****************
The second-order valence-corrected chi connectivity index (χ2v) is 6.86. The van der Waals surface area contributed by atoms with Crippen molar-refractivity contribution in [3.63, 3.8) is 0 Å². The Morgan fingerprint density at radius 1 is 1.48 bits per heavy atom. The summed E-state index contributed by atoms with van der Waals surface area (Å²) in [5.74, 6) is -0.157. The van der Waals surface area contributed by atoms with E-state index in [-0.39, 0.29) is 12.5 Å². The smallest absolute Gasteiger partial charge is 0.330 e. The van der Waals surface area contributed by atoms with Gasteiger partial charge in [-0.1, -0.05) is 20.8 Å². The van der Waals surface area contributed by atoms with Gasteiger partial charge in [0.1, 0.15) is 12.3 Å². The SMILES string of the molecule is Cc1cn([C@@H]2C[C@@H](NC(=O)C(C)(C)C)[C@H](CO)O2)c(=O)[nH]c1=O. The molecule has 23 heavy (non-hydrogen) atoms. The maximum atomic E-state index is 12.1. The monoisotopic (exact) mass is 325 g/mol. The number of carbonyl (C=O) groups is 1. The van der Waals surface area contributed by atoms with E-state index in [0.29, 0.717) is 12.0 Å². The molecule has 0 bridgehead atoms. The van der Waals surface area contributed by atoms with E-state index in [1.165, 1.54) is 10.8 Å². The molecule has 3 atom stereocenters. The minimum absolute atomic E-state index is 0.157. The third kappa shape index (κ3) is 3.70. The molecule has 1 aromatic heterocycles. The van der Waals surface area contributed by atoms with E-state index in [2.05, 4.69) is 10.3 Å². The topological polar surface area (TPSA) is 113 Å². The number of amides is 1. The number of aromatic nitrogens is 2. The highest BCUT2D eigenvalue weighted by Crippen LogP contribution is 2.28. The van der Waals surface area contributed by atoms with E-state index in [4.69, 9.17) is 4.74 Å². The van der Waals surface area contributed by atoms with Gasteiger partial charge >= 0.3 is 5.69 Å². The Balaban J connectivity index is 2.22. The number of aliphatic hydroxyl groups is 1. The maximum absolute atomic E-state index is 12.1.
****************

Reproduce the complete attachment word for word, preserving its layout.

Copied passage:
The second-order valence-corrected chi connectivity index (χ2v) is 6.86. The van der Waals surface area contributed by atoms with Crippen molar-refractivity contribution in [3.63, 3.8) is 0 Å². The Morgan fingerprint density at radius 1 is 1.48 bits per heavy atom. The summed E-state index contributed by atoms with van der Waals surface area (Å²) in [5.74, 6) is -0.157. The van der Waals surface area contributed by atoms with E-state index in [-0.39, 0.29) is 12.5 Å². The smallest absolute Gasteiger partial charge is 0.330 e. The van der Waals surface area contributed by atoms with Gasteiger partial charge in [-0.1, -0.05) is 20.8 Å². The van der Waals surface area contributed by atoms with Gasteiger partial charge in [0.1, 0.15) is 12.3 Å². The SMILES string of the molecule is Cc1cn([C@@H]2C[C@@H](NC(=O)C(C)(C)C)[C@H](CO)O2)c(=O)[nH]c1=O. The molecule has 23 heavy (non-hydrogen) atoms. The maximum atomic E-state index is 12.1. The monoisotopic (exact) mass is 325 g/mol. The number of carbonyl (C=O) groups is 1. The van der Waals surface area contributed by atoms with E-state index in [0.29, 0.717) is 12.0 Å². The molecule has 0 bridgehead atoms. The van der Waals surface area contributed by atoms with E-state index in [1.165, 1.54) is 10.8 Å². The molecule has 3 atom stereocenters. The minimum absolute atomic E-state index is 0.157. The third kappa shape index (κ3) is 3.70. The molecule has 1 aromatic heterocycles. The van der Waals surface area contributed by atoms with E-state index in [2.05, 4.69) is 10.3 Å². The topological polar surface area (TPSA) is 113 Å². The number of amides is 1. The number of aromatic nitrogens is 2. The highest BCUT2D eigenvalue weighted by Crippen LogP contribution is 2.28. The van der Waals surface area contributed by atoms with E-state index in [4.69, 9.17) is 4.74 Å². The van der Waals surface area contributed by atoms with Gasteiger partial charge >= 0.3 is 5.69 Å². The Balaban J connectivity index is 2.22. The number of aliphatic hydroxyl groups is 1. The maximum absolute atomic E-state index is 12.1.